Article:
Tick-borne encephalitis virus (TBEV) belongs to the genus Flavivirus within the family Flaviviridae and includes three subtypes: Siberian, European, and Far Eastern. TBEV infects humans via tick bites; indeed, at least 10, 000 human cases of encephalitis caused by TBEV are reported annually in Russia, China, and European countries (Banzhoff et al. 2008; Carletti et al. 2017).
In China, the main subtype of TBEV is Far Eastern (Zhang et al. 2016).This subtype spread across the forest region of northeast and northwest China, with thousands of people infected annually. TBEV mainly causes severe meningitis and encephalitis. The symptoms include fever, headache, neurological disorders, and/or peripheral flaccid paralysis (Mansfield et al. 2009). Early diagnosis is crucial for the control and treatment of TBEV infection.
Currently, no commercial assay kits for TBEV infection are available in China. Hospitals most commonly use enzyme-linked immune absorbent assays and immunofluorescence assays to diagnose and monitor immune responses to TBEV infection. However, these assays are time-consuming, requiring 4 h or more for completion. Molecular techniques can complement serological assays for the diagnosis of TBEV infection. Importantly, TBEV nucleic acids can be detected within 5 days after the onset of fever. Real-time reverse-transcription polymerase chain reaction (rRT-PCR) is highly sensitive and specific. Unfortunately, because this technique requires highly specific equipment and reagents, the use of rRT-PCR is limited to well-funded and well-equipped referral laboratories. Accordingly, the use of rRT-PCR in a resource-limited setting, such as peripheral laboratories in many TBEV endemic regions in the countryside, remains limited.
In recent years, extensive efforts have been dedicated to the development of a time-saving, simple nucleic acid-based assay that relies on portable equipment for use in resource-limited settings for detection of various infectious diseases (Maffert et al. 2017). The reverse transcription recombinase polymerase amplification (RT-RPA) method, developed by Olaf Piepenburg (Piepenburg et al. 2006; Eulera et al. 2012), can be used to amplify the target gene under isothermal temperature conditions within 20 min; this method is fast, easy to use, and sensitive.
In the current study, we developed RT-RPA for TBEV. First, we selected the target sequence and encapsulated it in virus-like particles (VLPs). The target sequence for RTRPA was located in the conserved 3'-non-coding region (Senzhang strain, positions 10, 581–10, 761). VLPs containing the targeted TBEV genome fragment were constructed as template for RPA sensitivity evaluation and as a positive control for the developed RT-RPA assay. The fragment contained both the RPA target and the rRT-PCR target.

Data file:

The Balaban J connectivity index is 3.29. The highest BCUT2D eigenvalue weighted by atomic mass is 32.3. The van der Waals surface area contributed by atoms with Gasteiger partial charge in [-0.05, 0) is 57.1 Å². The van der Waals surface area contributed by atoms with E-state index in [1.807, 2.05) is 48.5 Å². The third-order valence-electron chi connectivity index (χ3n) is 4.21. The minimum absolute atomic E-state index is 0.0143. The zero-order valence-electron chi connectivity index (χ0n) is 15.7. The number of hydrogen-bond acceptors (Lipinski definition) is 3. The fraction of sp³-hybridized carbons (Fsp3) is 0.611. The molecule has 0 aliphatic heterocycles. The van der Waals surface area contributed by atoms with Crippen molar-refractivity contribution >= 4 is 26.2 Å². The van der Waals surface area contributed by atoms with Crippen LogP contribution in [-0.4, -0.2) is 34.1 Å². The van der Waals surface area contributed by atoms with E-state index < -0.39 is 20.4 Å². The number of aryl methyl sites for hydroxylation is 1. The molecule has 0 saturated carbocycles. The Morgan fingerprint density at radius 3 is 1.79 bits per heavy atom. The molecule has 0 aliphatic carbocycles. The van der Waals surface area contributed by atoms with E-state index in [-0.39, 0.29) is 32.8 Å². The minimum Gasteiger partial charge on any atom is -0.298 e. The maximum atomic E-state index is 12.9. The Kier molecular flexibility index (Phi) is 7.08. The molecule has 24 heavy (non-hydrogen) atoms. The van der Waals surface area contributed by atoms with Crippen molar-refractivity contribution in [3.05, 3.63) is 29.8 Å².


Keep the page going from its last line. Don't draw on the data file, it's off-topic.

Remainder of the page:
RPA primers and probes were designed according to the recommendations of TwistDX and then synthesized by Sangon Biotech (Shanghai, China). Primer and probe target specificities were evaluated using the BLAST search tool. The primers and probes matched the TBEV genome sequence but not non-TBEV sequences. In total, four forward primers and two reverse primers were generated; eight combinations of candidate primers were prepared and screened for reactivity with TBEV RNA (Supplementary Table S1). Of these primer sets, six sets (sets 1, 2, 3, 5, 7, and 8) yielded clear, specific PCR products and were identified as capable of amplifying target RNA (Supplementary Figure S1). A probe (TBEV P-RPA) was designed to accommodate all six primer sets, with 1–100, 000 copies of template RNA, and primer set 3 showed the highest sensitivity with the probe, having a limit of detection (LOD) of 10 copies/reaction (Supplementary Figure S2). Consequently, primer set 3 (TBEV-F3-RPA and TBEV-R1-RPA) was selected and used as the primer set for TBEV detection.
To test the sensitivity of the RT-RPA assay, serially diluted TBEV VLP RNA (1–107copies/μL) was used as a template in the assay. Serial dilutions of native TBEV RNA (Senzhang and Mudanjiang01 strains) were also used as a template (0.01 PFU/μL to 104 PFU/μL) in this assay. All samples were tested in duplicate with three independent runs. Probit regression analysis was performed to calculate the LOD by interpolation (Fig. 1). Based on the probit regression average, the LOD was determined to be10 copies for VLP RNA, and 0.1 PFU/reaction for the Senzhang and Mudanjiang01 strains (Fig. 1). This sensitivity was similar to those of RT-PCR assays (Schwaiger and Cassinotti 2003), which were 10 copies for VLP RNA and 0.05 PFU/reaction for the Senzhang strain (Fig. 1).